Floaters: Poems

Image of Floaters: Poems
Release Date: 
January 19, 2021
W. W. Norton & Company
Reviewed by: 

“seeing, feeling, remembering, transforming, articulating what was, what is, what could have been. If only.”

Unlike some of his many excellent poetry collections, Floaters, Martín Espada’s latest, feels, consciously, with intent, like a historic lyrical document. Like a moment in time, documented, analyzed, musicalized, remembered.   

It is not a coincidence. The book functions in synergy with the strong influence of the poet’s father, Frank Espada, a documentary photographer, creator of the Puerto Rican Diaspora Documentary Project. Through that joint lens, the junior Espada’s poems gather images from childhood as well as from the aftermath of death and governmental neglect in Puerto Rico after Hurricane María.

Some of these prose poems seem almost like short videos. Others, like transcripts of conversations between father and son, like these stanzas from “Letter to My Father”:

“When I was a boy, you were God. I watched from the seventh floor

of the projects as you walked down into the street to stop a public

execution. A big man caught a small man stealing his car, and everyone

in Brooklyn heard a car alarm wail of the condemned: He’s killing me.

At a word from you, the executioner’s hand slipped from the hair

of the thief. The kid was high, was all you said when you came back to us.”

And later:

I know you are not God. I have the proof: seven pounds of ashes in a box

on my bookshelf. Gods do not die, and yet I want you to be God again.

Stride from the crowd to seize the president’s arm before another roll

of paper towels sails away. Thunder Spanish obscenities in his face.

Banish him to a roofless rainstorm in Utuado, so he unravels, one soaked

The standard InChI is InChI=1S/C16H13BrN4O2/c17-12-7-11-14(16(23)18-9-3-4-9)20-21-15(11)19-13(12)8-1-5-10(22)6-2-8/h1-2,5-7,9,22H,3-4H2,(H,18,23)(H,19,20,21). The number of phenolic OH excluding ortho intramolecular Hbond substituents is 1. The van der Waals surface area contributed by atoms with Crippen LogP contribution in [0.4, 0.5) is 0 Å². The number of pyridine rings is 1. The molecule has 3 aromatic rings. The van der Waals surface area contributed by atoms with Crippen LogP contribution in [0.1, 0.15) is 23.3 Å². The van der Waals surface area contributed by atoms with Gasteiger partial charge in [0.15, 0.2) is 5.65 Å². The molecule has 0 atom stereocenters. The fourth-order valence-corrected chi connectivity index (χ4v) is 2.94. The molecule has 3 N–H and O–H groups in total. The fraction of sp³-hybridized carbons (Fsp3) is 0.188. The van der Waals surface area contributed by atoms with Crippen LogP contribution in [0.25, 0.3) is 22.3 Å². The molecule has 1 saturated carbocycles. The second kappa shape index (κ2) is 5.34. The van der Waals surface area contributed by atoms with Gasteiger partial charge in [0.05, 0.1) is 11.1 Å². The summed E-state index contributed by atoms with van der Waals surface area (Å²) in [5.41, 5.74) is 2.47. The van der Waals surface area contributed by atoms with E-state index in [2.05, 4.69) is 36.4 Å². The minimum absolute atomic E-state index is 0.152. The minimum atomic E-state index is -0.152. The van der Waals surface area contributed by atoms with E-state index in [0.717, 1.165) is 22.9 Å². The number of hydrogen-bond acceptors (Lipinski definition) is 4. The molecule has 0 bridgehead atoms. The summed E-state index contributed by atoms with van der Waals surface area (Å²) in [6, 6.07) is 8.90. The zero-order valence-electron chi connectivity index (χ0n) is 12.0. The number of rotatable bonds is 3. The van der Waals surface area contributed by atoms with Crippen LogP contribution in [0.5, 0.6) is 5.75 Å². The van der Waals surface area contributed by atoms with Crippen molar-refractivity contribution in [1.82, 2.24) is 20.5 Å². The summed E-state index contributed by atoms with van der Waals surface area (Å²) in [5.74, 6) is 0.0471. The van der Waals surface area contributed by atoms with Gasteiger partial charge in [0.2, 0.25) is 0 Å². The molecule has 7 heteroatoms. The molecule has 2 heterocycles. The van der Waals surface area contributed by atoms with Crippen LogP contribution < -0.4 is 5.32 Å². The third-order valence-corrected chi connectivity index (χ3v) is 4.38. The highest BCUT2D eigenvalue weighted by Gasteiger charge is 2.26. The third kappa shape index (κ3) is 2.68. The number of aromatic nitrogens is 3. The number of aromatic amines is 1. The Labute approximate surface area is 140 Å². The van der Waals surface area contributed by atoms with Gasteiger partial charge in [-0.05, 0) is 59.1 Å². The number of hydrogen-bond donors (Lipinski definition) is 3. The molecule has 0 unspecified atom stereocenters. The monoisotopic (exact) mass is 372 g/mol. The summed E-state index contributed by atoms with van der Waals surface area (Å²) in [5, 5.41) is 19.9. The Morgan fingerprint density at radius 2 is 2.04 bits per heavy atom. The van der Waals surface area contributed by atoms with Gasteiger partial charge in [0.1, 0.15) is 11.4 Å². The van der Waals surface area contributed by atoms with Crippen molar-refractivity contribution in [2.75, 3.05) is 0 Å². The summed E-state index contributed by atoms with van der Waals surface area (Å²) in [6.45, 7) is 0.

sheet after another, till there is nothing left but his cardboard heart.”

And finally,

“I promised myself I would stop talking to you, white box of grey grit.

You were deaf even before you died. Hear my promise now: I will take you

to the mountains, where houses lost like ships at sea rise blue and yellow

from the mud. I will open my hands. I will scatter your ashes in Utuado.”

Floaters owes its title to a term used by certain Border Patrol agents to describe migrants who drown trying to cross over.

“And the dead have names, a feast day parade of names, names that

dress all in red, names that twirl skirts, names that blow whistles,

names that shake rattles, names that sing in praise of the saints:

Say Óscar Alberto Martínez Ramírez. Say Angie Valeria Martínez Ávalos.

See how they rise off the tongue, the calling of bird to bird somewhere

in the trees above our heads, trilling in the dark heart of the leaves.

And so, as with all things touching on displacement, on uprootedness, there are two sides to Floaters, or rather two ends, two extremes. On the one hand, Puerto Rico, Hurricane María, and even colonization (though not overtly) are part of the frame from which these poems hang.

On the other side, literally and figuratively, there is the hard immigrant task of belonging, which Espada seems to say can only begin after survival has happened, and adaptation has happened, and nostalgia has been translated into opportunity, as mirrored in the stories Espada’s father documented and Espada himself internalized. In the essence he transformed in order to record it here in verse, as in the poem to which the following lines belong, titled, “Flan”:

“At the end, I leaned over Jack’s bed to read his own poem in his ear, but some

words come home after the blackout, fingers crawling on the wall. I know

what I should have said at the Chinese restaurant: Jack, let’s get some flan.

We should have braved the subway at rush hour, straphangers rocking

all the way to 14th Street and 8th Avenue, to La Taza de Oro, gone now

like Jack, for rice and beans, squid in its own ink, café con leche y flan,

Jack: a spoonful of flan for you after all the years of sonnets and bread

for me, the steam rising when your hands cracked the crust at the table.”

But just like Espada can’t stop talking to his father, he also can’t stop talking to his readers. A delicious surprise of this book is a section with notes written by Espada about each one of the major poems in it. A behind-the-scenes, if you will, of the poet’s mind at work. A documentation of the documentation adding light to the tasks of poetry: seeing, feeling, remembering, transforming, articulating what was, what is, what could have been. If only.